If you wish to go straight to making a booking you can do that here. To contact MC for advice on wildlife, places, equipment and other aspects of the tour click here. To email Chris concerning logistics and advice on accommodation, click here.

“I thought the trip was fantastic, a good balance of nature and the culture”

Ed, Epirus 360 Degrees 2019

“Thank you both so much for a wonderful week – so full of richness and food for thought – the 360 degree experience is not only wide but also deep!”

Sheila, Epirus 360 Degrees 2019

“I think the makings of your trip, arranged along with Balkan Tracks, are the variety – in the birds, the wild flowers, the other wildlife – tortoise, snakes, mammals and insects etc., the landscapes and habitats, the cultural experiences – the folk music, ancient history and the food etc. I also particularly appreciated the walks – down into the gorge and to the view point over it…”

Arne, Epirus 360 Degrees 2019

Lester Hartmann: the man with many arms

Imagine climbing a ladder so that you are resting against the gable end of a two-storey house a cool 4m above the ground, but a full 10m above the level of the road on which the house stands. In one arm you’re carrying a nine-pair swift nest-box that’s over a metre across and weighs about 10 kg. Then you have to place a backing panel against the wall, drill the securing holes to fix that with your handheld electric drill, hold the screws in place and tighten the whole structure home. It is the sort of technical, practical task I would struggle to achieve while standing on terra firma. And not before a lot of swearing. Lester Hartmann is the sort of friend who does these things in his sleep. I think of him as one of those Hindu deities, Vishnu perhaps, with more limbs than the average mortal.

On another occasion I had him 6m up our extension ladders against a big sycamore near the house while doing much the same trick with a 70x50x40 cm double-storey owl box. In fact most of my pictures of Lester are from behind and at angle of c65 degrees while he is balanced on a ladder step 50mm across. But then he is my go-to man for all things bird box.

Lester is the founder of Peak Boxes which has expanded its production and delivery almost exponentially in the last few years. Based near his home village of Hathersage, Derbyshire, he has just assembled a state-of-the-art workshop to a design of his own making out of the wonder product that he uses in the bird houses, a enormously longlasting material called duraply. Lester’s speciality is swift boxes. It is how I got to meet him, courtesy of a fabulous scheme to boost the bird’s fortunes Buxton-wide, which is overseen by a friend Simon Fussell and financed by Simon’s employers the Buxton Civic Association.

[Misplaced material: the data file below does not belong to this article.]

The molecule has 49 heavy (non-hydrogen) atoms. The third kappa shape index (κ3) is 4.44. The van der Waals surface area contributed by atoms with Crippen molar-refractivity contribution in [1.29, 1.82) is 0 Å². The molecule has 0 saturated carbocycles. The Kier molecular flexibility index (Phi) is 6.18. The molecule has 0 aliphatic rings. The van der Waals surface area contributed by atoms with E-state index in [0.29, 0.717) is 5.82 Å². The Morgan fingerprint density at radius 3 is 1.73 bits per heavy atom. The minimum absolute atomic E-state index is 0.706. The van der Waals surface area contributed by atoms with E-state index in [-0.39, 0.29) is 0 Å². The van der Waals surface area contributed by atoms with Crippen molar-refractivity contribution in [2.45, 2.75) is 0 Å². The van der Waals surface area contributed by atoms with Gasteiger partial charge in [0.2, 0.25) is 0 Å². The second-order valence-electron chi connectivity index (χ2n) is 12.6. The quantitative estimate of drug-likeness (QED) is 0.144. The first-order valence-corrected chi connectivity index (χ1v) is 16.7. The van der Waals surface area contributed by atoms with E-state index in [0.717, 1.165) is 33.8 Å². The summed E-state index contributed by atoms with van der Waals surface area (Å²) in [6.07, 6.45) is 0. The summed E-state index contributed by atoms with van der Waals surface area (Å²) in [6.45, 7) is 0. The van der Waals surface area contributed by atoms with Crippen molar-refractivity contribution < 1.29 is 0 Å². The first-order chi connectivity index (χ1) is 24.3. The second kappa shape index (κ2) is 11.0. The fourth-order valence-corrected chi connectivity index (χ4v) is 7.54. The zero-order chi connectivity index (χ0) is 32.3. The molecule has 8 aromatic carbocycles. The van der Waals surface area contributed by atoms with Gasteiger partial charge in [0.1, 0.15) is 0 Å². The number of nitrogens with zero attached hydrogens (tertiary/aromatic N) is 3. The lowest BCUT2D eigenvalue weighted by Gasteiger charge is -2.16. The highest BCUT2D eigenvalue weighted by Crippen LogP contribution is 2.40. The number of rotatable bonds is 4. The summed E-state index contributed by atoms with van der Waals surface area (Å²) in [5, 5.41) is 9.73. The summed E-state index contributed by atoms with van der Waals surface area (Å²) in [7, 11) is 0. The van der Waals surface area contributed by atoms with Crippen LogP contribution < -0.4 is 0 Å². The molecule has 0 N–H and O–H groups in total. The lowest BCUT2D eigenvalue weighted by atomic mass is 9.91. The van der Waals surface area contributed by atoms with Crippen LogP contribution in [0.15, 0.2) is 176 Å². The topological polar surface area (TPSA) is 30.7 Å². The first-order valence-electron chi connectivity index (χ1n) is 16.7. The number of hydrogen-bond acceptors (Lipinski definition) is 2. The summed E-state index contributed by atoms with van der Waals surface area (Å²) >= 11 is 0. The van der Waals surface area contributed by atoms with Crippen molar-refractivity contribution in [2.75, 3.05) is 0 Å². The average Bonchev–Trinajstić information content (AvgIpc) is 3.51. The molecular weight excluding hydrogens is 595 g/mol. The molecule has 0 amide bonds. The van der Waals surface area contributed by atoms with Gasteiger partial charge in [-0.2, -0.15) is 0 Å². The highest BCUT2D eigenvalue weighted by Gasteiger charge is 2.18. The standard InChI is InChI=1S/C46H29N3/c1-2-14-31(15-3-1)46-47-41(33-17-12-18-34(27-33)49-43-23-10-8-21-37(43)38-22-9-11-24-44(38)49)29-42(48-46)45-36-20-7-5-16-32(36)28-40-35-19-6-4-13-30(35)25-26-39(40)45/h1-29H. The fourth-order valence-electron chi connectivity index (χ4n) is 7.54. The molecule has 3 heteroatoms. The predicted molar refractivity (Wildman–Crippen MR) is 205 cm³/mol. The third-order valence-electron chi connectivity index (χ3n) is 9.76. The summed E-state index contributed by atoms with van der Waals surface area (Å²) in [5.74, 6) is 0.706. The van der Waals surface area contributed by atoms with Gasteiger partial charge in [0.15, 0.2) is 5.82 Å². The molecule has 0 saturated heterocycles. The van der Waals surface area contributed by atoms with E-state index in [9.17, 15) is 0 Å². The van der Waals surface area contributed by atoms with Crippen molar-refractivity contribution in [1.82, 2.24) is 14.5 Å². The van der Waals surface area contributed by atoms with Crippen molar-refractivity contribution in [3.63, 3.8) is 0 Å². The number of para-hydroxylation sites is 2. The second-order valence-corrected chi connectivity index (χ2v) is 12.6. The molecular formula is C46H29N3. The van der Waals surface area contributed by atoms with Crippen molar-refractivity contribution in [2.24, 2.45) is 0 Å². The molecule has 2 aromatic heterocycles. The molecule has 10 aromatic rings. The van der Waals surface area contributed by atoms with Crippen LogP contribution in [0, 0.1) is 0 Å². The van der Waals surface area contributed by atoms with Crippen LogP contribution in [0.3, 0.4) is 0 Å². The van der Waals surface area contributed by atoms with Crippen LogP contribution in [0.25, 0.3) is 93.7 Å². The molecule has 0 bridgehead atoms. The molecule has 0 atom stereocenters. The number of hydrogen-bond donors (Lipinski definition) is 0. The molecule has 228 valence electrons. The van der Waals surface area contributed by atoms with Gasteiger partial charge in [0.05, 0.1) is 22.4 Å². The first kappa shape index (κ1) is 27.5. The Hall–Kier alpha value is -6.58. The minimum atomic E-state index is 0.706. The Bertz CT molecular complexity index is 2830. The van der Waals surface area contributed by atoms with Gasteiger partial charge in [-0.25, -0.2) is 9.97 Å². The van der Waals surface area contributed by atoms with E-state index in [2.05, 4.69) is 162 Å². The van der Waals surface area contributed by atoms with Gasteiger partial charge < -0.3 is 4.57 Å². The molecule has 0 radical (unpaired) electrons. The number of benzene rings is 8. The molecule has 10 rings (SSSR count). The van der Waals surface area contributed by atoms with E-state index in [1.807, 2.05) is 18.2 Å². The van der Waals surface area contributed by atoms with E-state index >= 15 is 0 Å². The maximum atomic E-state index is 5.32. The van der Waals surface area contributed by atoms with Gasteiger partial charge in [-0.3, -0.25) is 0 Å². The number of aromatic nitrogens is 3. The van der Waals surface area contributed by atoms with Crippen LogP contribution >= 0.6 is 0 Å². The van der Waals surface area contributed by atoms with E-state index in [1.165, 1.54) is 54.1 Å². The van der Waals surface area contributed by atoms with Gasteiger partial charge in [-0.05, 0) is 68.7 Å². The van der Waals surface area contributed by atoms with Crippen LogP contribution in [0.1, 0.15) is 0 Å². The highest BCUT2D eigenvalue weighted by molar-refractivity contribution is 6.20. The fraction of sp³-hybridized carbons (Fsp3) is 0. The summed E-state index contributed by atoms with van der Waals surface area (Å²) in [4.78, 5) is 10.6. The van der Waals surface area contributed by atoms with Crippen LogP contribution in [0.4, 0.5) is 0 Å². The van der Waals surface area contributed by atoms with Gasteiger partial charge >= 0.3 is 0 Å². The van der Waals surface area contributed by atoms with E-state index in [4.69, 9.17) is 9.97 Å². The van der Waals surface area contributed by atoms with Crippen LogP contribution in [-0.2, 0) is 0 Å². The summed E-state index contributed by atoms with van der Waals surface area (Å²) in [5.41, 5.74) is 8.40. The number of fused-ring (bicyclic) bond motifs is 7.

The boxes not only look splendid – and I like to watch passing folk stop to admire ours – but they are very effective. Lester loves to ponder how a box can actually be made to meet the birds precise needs. Much of the information has come from one of the gurus on breeding swifts in Britain Mark Glanville (here). Together they have devised a structure with the entrance, as in our unit, on the underside. This mimics natural rock cavities and has so far served to exclude starlings, which are competitors-in-chief for these sorts of manmade swift sites.

The owl box is similarly innovative because the upper hole has an S-shaped entrance ‘lobby’ that is sufficiently narrow to prevent jackdaws – equally keen to occupy boxes made for owls – transporting their long nest sticks to the interior of the box. The baffle, in effect, stops them. Another smart innovation is that the box has a lower floor with separate entrance. You could think of it as a ‘bachelor pad’, because female owls with chicks will bar entry to a partner in case he takes to eating his own young. The male is vulnerable in these circumstances, especially in wet conditions, given that the birds have little weatherproofing against rain. The annex meets his needs as well as those of the owl family, when weather stops the adults from hunting.

Lester has already made huge changes to how things are ‘done’ in the realm of nest boxes..He’s now looking at self-assembly flat-pack boxes for a range of birds. However his next wave of innovations promises to be very exciting. I will be fascinated to see his proposed multiple-nest structures that mimic the colonial conditions beloved of birds such as sparrows. Another speculative project could be luring house martins and swifts back to cliff-face nest sites.